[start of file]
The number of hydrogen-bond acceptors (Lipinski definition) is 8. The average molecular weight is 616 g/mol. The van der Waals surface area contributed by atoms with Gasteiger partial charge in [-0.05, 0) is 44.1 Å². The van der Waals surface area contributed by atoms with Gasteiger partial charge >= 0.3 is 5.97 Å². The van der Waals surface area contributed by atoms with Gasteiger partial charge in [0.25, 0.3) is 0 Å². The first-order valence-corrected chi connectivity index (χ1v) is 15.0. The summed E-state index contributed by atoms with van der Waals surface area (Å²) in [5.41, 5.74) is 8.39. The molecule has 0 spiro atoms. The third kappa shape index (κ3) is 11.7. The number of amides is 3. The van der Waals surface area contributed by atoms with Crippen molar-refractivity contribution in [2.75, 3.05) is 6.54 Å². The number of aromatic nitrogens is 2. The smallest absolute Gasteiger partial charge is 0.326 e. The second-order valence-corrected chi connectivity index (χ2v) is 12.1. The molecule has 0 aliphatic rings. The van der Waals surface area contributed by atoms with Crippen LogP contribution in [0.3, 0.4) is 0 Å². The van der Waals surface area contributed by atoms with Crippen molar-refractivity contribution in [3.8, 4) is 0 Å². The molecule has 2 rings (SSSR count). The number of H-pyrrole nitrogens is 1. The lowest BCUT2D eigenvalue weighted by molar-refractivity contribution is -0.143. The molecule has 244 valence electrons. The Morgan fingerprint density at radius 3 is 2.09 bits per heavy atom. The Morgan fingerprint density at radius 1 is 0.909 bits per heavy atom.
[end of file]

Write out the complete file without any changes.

The number of hydrogen-bond acceptors (Lipinski definition) is 8. The average molecular weight is 616 g/mol. The van der Waals surface area contributed by atoms with Gasteiger partial charge in [-0.05, 0) is 44.1 Å². The van der Waals surface area contributed by atoms with Gasteiger partial charge >= 0.3 is 5.97 Å². The van der Waals surface area contributed by atoms with Gasteiger partial charge in [0.25, 0.3) is 0 Å². The first-order valence-corrected chi connectivity index (χ1v) is 15.0. The summed E-state index contributed by atoms with van der Waals surface area (Å²) in [5.41, 5.74) is 8.39. The molecule has 0 spiro atoms. The third kappa shape index (κ3) is 11.7. The number of amides is 3. The van der Waals surface area contributed by atoms with Crippen molar-refractivity contribution in [2.75, 3.05) is 6.54 Å². The number of aromatic nitrogens is 2. The smallest absolute Gasteiger partial charge is 0.326 e. The second-order valence-corrected chi connectivity index (χ2v) is 12.1. The molecule has 0 aliphatic rings. The van der Waals surface area contributed by atoms with Crippen LogP contribution in [0.3, 0.4) is 0 Å². The van der Waals surface area contributed by atoms with Crippen molar-refractivity contribution in [3.8, 4) is 0 Å². The molecule has 2 rings (SSSR count). The number of H-pyrrole nitrogens is 1. The lowest BCUT2D eigenvalue weighted by molar-refractivity contribution is -0.143. The molecule has 244 valence electrons. The Morgan fingerprint density at radius 3 is 2.09 bits per heavy atom. The Morgan fingerprint density at radius 1 is 0.909 bits per heavy atom.